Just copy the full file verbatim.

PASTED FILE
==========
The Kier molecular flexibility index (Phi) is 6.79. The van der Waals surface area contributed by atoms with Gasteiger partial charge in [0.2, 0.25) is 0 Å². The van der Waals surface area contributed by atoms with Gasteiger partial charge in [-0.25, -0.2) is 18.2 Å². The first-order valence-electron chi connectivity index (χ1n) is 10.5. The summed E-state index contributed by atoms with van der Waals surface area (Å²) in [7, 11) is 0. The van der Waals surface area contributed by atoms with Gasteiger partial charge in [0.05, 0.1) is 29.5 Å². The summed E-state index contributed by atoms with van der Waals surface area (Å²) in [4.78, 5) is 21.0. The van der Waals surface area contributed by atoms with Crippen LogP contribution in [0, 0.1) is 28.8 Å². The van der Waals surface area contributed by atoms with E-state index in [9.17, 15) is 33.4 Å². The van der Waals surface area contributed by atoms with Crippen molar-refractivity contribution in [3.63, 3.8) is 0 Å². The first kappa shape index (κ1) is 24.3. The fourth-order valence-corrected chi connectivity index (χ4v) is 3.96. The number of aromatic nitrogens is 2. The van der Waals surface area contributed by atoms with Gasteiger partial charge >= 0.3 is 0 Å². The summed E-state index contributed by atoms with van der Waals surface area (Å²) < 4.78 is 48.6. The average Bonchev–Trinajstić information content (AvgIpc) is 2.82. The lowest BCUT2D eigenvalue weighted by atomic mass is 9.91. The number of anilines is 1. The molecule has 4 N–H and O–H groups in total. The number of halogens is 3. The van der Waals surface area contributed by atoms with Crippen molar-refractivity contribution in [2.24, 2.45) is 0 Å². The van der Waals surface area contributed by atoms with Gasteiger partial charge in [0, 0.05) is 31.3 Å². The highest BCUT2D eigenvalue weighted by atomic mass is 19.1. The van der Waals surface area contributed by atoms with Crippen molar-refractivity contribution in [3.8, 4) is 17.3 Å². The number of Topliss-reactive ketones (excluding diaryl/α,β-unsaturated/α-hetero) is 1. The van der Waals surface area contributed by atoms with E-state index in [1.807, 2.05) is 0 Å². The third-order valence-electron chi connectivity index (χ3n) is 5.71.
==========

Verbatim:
The Kier molecular flexibility index (Phi) is 6.79. The van der Waals surface area contributed by atoms with Gasteiger partial charge in [0.2, 0.25) is 0 Å². The van der Waals surface area contributed by atoms with Gasteiger partial charge in [-0.25, -0.2) is 18.2 Å². The first-order valence-electron chi connectivity index (χ1n) is 10.5. The summed E-state index contributed by atoms with van der Waals surface area (Å²) in [7, 11) is 0. The van der Waals surface area contributed by atoms with Gasteiger partial charge in [0.05, 0.1) is 29.5 Å². The summed E-state index contributed by atoms with van der Waals surface area (Å²) in [4.78, 5) is 21.0. The van der Waals surface area contributed by atoms with Crippen LogP contribution in [0, 0.1) is 28.8 Å². The van der Waals surface area contributed by atoms with E-state index in [9.17, 15) is 33.4 Å². The van der Waals surface area contributed by atoms with Crippen molar-refractivity contribution in [3.63, 3.8) is 0 Å². The first kappa shape index (κ1) is 24.3. The fourth-order valence-corrected chi connectivity index (χ4v) is 3.96. The number of aromatic nitrogens is 2. The van der Waals surface area contributed by atoms with Gasteiger partial charge >= 0.3 is 0 Å². The summed E-state index contributed by atoms with van der Waals surface area (Å²) < 4.78 is 48.6. The average Bonchev–Trinajstić information content (AvgIpc) is 2.82. The lowest BCUT2D eigenvalue weighted by atomic mass is 9.91. The number of anilines is 1. The molecule has 4 N–H and O–H groups in total. The number of halogens is 3. The van der Waals surface area contributed by atoms with Crippen molar-refractivity contribution in [2.24, 2.45) is 0 Å². The van der Waals surface area contributed by atoms with Gasteiger partial charge in [0, 0.05) is 31.3 Å². The highest BCUT2D eigenvalue weighted by atomic mass is 19.1. The van der Waals surface area contributed by atoms with Crippen molar-refractivity contribution in [3.8, 4) is 17.3 Å². The number of Topliss-reactive ketones (excluding diaryl/α,β-unsaturated/α-hetero) is 1. The van der Waals surface area contributed by atoms with E-state index in [1.807, 2.05) is 0 Å². The third-order valence-electron chi connectivity index (χ3n) is 5.71.